Now for the good news. In order to offset these losses to the industry it was agreed that OTB would be required to feature the New York racing product in all of the parlours and TV signals. This is something Mr. Faraldo has lobbied for and although he refused to provide his input when I reached out to him in early September we put broad language in that hopefully will accomplish that goal. In addition, the racetracks will take over the ADW (phone betting) function that OTB currently has in exchange for writing off approximately $65 million dollars that is owed to NYRA and the other eight tracks. By taking over the ADW not only will the horsemen share in the profit but, more importantly, going forward when a bet is made at Yonkers or a NYRA track it will be treated as if it were made at the track. Therefore, rather than getting 5.5% the tracks will get approximately 20% less a 1% administration fee. This alone should generate an extra $3 million for Yonkers which will be split with the horsemen at Yonkers. Most importantly, however, was the agreement by the state to implement the free play pilot program currently in existence at Monticello and Tioga on a statewide basis. I believe based on the results at Tioga that this will increase VGM revenue by 10% or approximately $100 million dollars of which the harness horsemen will receive almost $9 million and the breeding fund will receive an additional $1.25 million. More importantly, education will likely receive an additional $50 million dollars as well.

There are also increased incentives for the racetracks to make capital improvements which further benefit the horsemen as we have seen at Buffalo where VGM revenue is up about 30% since their new casino opened using these funds. The plan does have a provision to decrease race days at only one track, Monticello where they currently race 207 days, including during the freezing weather in the Catskills over the winter. Since 98% of the purse money comes from slots in essence it will mean a horse will race two or three fewer times but when they do race the purses will be increased to reflect the fewer days. This provision does not affect any other track. How any of these changes affects the viability of the sport in NY is beyond me. Currently, our harness industry is and will continue to receive approximately $100 million dollars from the slots at all of the harness tracks. If the legislature wants to take $22 million dollars that is currently owed Yonkers from the state treasury it is fine with me but I am not sure the taxpayers would be all that happy.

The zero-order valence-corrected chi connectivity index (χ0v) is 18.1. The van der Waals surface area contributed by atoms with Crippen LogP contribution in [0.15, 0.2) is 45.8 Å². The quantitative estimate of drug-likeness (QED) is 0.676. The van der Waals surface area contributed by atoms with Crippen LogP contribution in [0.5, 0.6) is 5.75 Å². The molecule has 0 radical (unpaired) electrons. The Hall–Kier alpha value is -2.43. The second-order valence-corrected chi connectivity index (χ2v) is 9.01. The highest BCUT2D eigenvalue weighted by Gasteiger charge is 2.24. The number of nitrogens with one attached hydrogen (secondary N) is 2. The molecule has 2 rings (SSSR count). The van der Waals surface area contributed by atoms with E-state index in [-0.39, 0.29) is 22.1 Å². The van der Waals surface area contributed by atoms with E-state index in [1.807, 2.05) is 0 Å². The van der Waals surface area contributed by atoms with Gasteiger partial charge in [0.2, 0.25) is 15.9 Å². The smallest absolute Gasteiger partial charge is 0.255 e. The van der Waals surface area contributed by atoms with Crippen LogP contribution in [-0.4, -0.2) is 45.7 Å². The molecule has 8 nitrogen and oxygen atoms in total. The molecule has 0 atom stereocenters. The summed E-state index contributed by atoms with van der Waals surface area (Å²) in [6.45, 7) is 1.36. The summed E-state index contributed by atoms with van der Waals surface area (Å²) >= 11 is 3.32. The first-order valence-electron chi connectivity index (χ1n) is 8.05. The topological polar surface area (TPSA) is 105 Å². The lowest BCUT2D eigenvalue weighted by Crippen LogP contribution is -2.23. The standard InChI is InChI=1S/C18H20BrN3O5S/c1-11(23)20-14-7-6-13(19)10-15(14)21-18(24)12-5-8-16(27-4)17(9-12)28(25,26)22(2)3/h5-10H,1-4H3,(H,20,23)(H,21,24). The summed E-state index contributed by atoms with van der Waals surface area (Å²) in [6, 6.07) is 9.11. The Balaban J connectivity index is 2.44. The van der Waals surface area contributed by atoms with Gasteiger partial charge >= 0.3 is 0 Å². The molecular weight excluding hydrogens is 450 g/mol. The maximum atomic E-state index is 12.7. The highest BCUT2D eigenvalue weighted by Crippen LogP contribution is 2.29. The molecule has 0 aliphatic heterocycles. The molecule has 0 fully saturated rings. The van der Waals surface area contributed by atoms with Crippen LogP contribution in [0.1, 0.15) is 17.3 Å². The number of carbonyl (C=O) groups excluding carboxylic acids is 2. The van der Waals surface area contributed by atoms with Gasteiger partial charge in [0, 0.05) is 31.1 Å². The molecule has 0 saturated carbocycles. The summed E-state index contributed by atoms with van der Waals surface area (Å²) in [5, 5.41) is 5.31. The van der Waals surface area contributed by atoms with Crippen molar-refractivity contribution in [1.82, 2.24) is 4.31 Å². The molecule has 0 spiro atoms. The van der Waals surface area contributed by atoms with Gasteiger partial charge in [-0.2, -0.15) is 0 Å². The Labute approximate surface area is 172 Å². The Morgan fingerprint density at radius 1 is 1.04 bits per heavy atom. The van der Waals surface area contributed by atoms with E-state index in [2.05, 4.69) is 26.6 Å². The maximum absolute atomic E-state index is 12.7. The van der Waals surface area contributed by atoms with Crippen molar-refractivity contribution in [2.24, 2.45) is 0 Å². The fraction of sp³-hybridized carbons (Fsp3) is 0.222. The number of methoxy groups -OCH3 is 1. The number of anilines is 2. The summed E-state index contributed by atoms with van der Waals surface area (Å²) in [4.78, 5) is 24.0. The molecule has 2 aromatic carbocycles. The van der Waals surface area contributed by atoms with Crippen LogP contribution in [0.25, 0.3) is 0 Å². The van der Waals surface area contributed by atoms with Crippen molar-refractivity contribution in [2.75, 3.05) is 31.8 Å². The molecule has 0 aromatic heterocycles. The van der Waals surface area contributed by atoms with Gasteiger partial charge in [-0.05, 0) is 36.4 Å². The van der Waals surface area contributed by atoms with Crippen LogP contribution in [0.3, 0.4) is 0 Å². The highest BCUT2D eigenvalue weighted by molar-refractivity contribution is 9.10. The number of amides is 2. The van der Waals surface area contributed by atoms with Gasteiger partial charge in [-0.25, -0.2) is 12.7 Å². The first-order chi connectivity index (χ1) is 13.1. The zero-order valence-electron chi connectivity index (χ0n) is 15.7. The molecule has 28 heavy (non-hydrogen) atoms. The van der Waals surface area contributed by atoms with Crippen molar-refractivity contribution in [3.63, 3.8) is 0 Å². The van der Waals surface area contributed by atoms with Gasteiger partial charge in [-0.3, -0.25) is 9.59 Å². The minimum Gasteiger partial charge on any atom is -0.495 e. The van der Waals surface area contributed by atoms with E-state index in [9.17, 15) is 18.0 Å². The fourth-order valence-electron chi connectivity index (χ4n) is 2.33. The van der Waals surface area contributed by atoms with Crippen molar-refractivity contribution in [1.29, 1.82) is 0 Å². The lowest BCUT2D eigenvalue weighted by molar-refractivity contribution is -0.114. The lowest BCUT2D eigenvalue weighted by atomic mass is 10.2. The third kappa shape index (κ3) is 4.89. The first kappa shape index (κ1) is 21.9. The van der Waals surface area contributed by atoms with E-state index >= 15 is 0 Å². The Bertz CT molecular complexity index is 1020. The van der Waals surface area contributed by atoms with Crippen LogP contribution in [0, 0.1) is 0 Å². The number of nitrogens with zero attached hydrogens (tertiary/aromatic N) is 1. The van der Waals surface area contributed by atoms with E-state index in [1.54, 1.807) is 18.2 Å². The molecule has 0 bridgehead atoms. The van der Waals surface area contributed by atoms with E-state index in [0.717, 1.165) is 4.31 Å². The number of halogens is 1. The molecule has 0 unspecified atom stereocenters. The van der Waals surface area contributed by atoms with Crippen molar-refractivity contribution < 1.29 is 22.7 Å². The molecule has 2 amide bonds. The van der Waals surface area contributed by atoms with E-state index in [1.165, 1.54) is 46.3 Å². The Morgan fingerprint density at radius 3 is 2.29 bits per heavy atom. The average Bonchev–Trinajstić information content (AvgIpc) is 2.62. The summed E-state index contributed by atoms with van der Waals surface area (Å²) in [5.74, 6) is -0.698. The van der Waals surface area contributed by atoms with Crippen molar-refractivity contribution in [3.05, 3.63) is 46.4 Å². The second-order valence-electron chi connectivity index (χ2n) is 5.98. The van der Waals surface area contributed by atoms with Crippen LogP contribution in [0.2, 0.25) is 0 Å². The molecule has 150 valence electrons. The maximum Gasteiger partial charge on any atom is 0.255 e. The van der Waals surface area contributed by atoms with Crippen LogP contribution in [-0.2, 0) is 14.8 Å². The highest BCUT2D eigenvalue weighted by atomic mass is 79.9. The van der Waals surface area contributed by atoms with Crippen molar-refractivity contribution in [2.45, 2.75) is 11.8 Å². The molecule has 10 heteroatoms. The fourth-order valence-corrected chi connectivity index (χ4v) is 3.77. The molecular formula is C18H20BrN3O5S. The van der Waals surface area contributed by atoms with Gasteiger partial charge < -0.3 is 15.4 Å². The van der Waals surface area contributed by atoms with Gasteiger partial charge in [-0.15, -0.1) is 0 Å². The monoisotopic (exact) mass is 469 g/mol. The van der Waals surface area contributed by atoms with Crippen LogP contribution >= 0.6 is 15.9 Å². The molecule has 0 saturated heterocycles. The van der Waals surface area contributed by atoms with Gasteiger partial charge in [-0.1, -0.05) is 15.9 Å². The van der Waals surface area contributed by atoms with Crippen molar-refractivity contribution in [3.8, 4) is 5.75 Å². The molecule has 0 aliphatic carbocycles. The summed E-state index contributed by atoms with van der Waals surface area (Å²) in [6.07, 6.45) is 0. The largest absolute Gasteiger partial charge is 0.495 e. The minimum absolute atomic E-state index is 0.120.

Let me also point out that the union has agreed to eliminate 500 jobs or half of their members and my clients, the owners of 1501 Broadway, have agreed to allow OTB to surrender a minimum of 50% of the space they currently have under lease. For Faraldo to attack the committee and the racetrack owners without knowing the facts is very unfair and potentially damaging to breeders like myself who are selling yearlings at Harrisburg in two weeks. As you can see, the effect of these changes is minimal and in the long run may actually increase purses.

Lastly, I want to make it clear that I am speaking for myself and not the other committee members who are free to offer their own opinion. I just want you and everyone in the industry to know the facts and feel secure that the racing and breeding industry in New York State is strong and to allow OTB to close would have been a catastrophic mistake.